It doesn’t matter why a carpenter is hammering on his piglet, or why he wants a prosthetic forehead; it’s so much fun that you don’t care.
Until you go back and think about that word surrealist, and look at it through that lens.
The tape flips over before I’ve had a moment to process that, however. Now Someone Keeps Moving My Chair, and while I’m thinking about the clean production and how there now appear to be three syllables in the word ‘my’ or the extraordinary sentence structure of the bit where we appear to be writing something on the back of someone’s head with green magic marker, the album’s already moved on to the next agenda item.
Hearing Aid starts all muted trumpet and weirdly distorted tape recordings. It’s the longest track on the album, but I don’t know if that lends it added significance; it’s probably more that it’s a slower tempo, and therefore takes longer to get through the lyric. Having said that, I’d forgotten how intriguing the seemingly random sampled noises at the end are.
Minimum Wage is the exact opposite. The title is the entire lyric, and seems to exist simply to show off the sampled whip sound.
I had entirely forgotten how Letterbox works as a perfect jewel of a song; intricately constructed and executed – there is no way that many words should fit into the melody, but it never feels forced or hurried. One of the less well-known songs, it is worth exploring further, if only to figure out what all those words are actually saying.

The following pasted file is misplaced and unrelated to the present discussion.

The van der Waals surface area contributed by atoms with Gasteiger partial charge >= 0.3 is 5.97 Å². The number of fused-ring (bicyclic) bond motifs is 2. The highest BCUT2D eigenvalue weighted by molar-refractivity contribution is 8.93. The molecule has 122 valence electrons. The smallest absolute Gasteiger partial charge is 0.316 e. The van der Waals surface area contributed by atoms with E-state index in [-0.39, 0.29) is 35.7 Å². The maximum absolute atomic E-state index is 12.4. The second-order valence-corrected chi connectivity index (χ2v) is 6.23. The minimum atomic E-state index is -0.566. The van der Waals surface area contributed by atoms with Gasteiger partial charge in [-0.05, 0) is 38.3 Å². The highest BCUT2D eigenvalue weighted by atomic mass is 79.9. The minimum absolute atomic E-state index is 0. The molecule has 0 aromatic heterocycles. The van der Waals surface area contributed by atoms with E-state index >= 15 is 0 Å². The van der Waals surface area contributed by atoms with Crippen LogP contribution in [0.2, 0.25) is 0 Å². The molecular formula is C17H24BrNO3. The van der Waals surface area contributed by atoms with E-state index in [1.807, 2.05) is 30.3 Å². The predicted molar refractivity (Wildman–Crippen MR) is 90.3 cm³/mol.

Whistling in the Dark is one of many songs on this album which still pop into my head whenever the title appears in my life – I can’t hear someone say it, or read it without immediately intoning “I’m having a wonderful time, but I’d rather be…” It’s a curiously joyful tune given the pitch of the vocals and the subject matter, but it collapses into the sound of an uncoordinated brass band marching drunkenly into the sunset, and how can you not love that?
I feel I could say this about almost all of these songs, but I have absolutely no idea what Hot Cha! Is about, and I don’t care. I love the unexpected solo piano break in the middle, and the way it keeps threatening to break into jazz.
Women and Men is basically a sea shanty about – I don’t know, overpopulation, maybe?